Humphrey Chen on the Future of Video Consumption in the Workplace

May 20, 2021

Artificial intelligence and machine learning give us the ability to overcome the challenge of quickly finding the key moments in video

COVID-19 significantly disrupted daily life as we knew it, including the amount and the way in which people interact with and consume video content. However, it's hard to say that the recent spike in video consumption is exclusively pandemic-related. One could argue that we were already trending in this direction.

Before the lockdowns started in 2019, people were spending around 84 minutes a day on average watching videos, up from an average of 67 minutes a day in 2018. In 2020, the average jumped to around 100 minutes per day and is sure to continue growing in 2021 and beyond. Being stuck at home unable to socialize in-person surely contributed to this rise as the top streaming services (Netflix, Hulu, Amazon Prime, etc.) finished 2020 with more than a 50% increase in U.S. subscribers, however the increase in video consumption can also be attributed to the shift in our work habits.

The global pandemic and corresponding remote work movement has drastically accelerated the transition of enterprise video conferencing from a “nice-to-have” to a necessity. According to a Zoom blog post, their platform skyrocketed to 300 million daily meeting users in April 2020, up from 10 million in December 2019. Video content is central to everything enterprises are doing today from meetings and team building happy hours, to virtual events, training sessions and more.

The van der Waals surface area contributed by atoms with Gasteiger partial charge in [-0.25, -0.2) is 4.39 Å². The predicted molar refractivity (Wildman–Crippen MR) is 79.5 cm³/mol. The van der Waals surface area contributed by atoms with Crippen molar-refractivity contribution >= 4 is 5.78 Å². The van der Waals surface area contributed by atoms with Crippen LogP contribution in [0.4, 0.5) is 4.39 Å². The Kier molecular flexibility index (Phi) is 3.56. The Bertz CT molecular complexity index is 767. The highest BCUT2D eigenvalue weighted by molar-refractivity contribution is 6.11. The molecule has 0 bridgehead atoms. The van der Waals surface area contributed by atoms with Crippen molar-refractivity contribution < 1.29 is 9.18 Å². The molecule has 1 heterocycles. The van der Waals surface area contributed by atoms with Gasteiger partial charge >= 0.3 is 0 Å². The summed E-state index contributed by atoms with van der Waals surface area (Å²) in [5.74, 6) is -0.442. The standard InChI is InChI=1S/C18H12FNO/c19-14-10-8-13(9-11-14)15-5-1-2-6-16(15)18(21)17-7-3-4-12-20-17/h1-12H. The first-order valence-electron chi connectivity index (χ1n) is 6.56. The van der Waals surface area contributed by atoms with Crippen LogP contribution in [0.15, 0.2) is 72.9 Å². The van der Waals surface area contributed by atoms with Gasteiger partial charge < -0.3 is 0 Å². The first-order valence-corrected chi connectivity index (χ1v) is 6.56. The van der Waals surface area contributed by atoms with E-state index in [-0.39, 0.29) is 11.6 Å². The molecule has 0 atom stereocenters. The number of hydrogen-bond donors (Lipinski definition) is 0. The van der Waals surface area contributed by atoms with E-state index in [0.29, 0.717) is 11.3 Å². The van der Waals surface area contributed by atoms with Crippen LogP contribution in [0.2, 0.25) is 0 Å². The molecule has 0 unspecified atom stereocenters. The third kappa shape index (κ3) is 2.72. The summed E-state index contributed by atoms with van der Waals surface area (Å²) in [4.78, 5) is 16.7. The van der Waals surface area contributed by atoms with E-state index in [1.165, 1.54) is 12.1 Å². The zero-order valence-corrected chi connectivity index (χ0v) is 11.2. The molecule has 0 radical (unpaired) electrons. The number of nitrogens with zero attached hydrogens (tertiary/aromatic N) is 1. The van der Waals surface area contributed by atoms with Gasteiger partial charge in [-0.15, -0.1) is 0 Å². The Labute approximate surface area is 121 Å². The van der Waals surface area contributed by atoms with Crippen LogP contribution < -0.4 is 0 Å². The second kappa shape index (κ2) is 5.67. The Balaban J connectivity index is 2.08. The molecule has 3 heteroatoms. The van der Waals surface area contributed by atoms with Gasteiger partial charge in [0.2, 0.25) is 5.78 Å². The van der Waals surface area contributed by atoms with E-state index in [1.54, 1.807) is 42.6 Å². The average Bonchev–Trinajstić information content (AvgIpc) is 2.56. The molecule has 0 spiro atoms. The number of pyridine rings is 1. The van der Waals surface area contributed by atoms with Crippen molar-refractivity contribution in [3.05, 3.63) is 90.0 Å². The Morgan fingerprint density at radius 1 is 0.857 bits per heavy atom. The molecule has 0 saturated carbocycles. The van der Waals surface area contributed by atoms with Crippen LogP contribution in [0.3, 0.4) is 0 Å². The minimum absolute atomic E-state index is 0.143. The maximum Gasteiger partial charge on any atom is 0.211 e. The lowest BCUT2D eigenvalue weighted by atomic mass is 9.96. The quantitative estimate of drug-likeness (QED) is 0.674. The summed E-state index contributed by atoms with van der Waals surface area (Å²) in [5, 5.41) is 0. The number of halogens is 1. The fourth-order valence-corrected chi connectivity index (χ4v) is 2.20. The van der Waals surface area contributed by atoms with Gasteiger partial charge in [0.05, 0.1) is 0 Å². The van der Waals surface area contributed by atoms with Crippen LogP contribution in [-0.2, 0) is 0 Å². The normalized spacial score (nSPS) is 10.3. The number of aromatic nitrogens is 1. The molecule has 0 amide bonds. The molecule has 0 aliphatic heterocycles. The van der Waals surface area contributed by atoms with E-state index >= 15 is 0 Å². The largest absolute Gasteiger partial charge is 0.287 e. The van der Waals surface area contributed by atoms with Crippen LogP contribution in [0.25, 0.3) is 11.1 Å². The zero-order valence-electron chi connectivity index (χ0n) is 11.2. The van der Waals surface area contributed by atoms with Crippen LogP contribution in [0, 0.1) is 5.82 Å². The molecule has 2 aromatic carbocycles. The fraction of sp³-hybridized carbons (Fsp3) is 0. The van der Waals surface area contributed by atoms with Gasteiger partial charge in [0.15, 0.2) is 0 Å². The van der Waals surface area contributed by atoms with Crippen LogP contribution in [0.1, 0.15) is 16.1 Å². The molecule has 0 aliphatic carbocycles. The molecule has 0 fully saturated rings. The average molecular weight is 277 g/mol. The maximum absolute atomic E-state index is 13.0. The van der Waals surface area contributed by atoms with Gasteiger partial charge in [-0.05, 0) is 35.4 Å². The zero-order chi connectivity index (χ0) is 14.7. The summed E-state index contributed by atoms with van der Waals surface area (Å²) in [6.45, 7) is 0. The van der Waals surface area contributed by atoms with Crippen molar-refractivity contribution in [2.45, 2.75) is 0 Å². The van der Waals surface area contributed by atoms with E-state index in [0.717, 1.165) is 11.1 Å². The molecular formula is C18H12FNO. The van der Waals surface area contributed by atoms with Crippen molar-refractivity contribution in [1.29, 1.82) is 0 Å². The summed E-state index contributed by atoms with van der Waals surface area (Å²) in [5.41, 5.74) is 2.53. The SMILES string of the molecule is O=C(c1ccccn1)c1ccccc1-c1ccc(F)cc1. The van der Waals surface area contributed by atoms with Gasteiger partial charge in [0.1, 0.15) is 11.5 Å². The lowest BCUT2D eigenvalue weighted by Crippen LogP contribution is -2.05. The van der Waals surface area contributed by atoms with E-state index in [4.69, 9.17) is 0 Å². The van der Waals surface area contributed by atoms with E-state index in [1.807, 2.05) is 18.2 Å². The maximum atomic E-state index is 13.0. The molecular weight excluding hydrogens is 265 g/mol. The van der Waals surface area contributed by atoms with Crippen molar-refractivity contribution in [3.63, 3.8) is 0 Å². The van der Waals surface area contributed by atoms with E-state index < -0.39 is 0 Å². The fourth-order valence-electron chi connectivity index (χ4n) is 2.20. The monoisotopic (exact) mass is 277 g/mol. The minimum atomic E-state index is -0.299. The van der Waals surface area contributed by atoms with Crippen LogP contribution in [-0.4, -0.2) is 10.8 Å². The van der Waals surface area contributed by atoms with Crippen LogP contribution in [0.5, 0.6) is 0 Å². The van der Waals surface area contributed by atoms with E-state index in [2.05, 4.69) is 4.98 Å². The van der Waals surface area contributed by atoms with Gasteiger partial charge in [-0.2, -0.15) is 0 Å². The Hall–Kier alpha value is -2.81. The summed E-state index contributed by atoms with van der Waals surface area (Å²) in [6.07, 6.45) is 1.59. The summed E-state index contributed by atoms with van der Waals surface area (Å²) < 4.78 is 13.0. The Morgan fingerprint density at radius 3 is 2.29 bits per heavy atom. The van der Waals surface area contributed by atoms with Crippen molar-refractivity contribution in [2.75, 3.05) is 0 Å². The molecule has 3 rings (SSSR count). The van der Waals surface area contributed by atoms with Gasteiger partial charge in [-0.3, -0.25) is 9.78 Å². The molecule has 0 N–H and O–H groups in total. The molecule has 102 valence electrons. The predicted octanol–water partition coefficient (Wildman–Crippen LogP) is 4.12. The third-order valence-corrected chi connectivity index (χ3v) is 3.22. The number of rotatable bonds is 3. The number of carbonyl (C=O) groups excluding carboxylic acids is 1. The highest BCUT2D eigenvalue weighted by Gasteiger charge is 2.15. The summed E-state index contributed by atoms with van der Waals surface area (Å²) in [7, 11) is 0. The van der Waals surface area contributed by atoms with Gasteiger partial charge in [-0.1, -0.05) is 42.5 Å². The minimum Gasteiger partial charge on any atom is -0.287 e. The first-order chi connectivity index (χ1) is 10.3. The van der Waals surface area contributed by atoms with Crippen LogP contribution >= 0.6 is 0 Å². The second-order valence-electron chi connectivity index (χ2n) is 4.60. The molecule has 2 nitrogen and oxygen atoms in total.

Evolution of Video Consumption

Resulting from this shift in our video consumption habits, we are collectively experiencing “video fatigue,” and our preference for consuming content, especially long-form video, is changing yet again. So much content is being consumed both personally (DIY home improvement “how-to” videos, Twitch video game streams, YouTube unboxings, Facebook and Instagram Live feeds, etc.) and professionally (recorded video meetings, internal training videos, virtual event keynotes, webinars, etc.), that we have reached a breaking point. So, how will our preferences continue to change?

The rise in TikTok’s popularity gives us an indication of what the future of video consumption will look like. Smaller, bite-sized chunks of video are successful, especially with the younger generations. Not only can viewers process information quicker, it allows for greater resonance and “sticking power” of the information being provided. Shorter-form content also gives the ability to consume videos at your convenience, like when you’re waiting in the check-out line at the supermarket, or filling up your gas tank at the pump.

The same principles can be applied to the work environment. Remote work showed us that home and parenting responsibilities can easily disrupt our focus both during live video conferences and when watching recorded content, where constantly pausing and restarting a video is disruptive to information retention. Weekdays are stacked with so many video meetings that the last thing we want to do is watch more videos. In fact, video conferencing has become so stressful that Citigroup is rolling out “Zoom-free Fridays” in an effort to combat our collective video fatigue.